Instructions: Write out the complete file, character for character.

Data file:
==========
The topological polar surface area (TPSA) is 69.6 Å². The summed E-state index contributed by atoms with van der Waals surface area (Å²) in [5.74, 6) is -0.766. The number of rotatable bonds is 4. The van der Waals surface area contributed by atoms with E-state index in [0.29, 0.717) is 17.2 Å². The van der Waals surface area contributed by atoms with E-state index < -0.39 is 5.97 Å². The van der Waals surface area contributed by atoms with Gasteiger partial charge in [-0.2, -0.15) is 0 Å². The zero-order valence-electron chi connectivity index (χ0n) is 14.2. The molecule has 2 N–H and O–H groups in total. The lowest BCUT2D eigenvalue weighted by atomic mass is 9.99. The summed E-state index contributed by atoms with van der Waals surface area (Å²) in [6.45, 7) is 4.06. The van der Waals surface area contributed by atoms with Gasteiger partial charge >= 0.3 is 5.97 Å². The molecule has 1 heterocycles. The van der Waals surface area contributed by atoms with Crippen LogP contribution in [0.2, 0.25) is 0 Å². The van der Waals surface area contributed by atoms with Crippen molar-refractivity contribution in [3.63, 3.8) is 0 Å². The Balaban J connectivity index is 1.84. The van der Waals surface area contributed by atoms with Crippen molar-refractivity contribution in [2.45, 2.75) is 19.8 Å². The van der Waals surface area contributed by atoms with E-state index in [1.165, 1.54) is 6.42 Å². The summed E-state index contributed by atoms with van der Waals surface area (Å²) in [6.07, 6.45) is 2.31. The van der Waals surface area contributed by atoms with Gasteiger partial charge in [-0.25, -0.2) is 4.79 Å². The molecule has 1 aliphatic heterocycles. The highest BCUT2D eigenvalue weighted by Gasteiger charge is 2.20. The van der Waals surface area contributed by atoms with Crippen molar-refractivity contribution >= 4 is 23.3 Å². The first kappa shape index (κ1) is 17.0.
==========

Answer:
The topological polar surface area (TPSA) is 69.6 Å². The summed E-state index contributed by atoms with van der Waals surface area (Å²) in [5.74, 6) is -0.766. The number of rotatable bonds is 4. The van der Waals surface area contributed by atoms with E-state index in [0.29, 0.717) is 17.2 Å². The van der Waals surface area contributed by atoms with E-state index < -0.39 is 5.97 Å². The van der Waals surface area contributed by atoms with Gasteiger partial charge in [-0.2, -0.15) is 0 Å². The zero-order valence-electron chi connectivity index (χ0n) is 14.2. The molecule has 2 N–H and O–H groups in total. The lowest BCUT2D eigenvalue weighted by atomic mass is 9.99. The summed E-state index contributed by atoms with van der Waals surface area (Å²) in [6.45, 7) is 4.06. The van der Waals surface area contributed by atoms with Gasteiger partial charge >= 0.3 is 5.97 Å². The molecule has 1 heterocycles. The van der Waals surface area contributed by atoms with Crippen LogP contribution in [0.2, 0.25) is 0 Å². The van der Waals surface area contributed by atoms with Crippen molar-refractivity contribution in [3.63, 3.8) is 0 Å². The Balaban J connectivity index is 1.84. The van der Waals surface area contributed by atoms with Crippen molar-refractivity contribution in [2.45, 2.75) is 19.8 Å². The van der Waals surface area contributed by atoms with E-state index in [1.165, 1.54) is 6.42 Å². The summed E-state index contributed by atoms with van der Waals surface area (Å²) in [6.07, 6.45) is 2.31. The van der Waals surface area contributed by atoms with Gasteiger partial charge in [-0.25, -0.2) is 4.79 Å². The molecule has 1 aliphatic heterocycles. The highest BCUT2D eigenvalue weighted by Gasteiger charge is 2.20. The van der Waals surface area contributed by atoms with Crippen molar-refractivity contribution >= 4 is 23.3 Å². The first kappa shape index (κ1) is 17.0.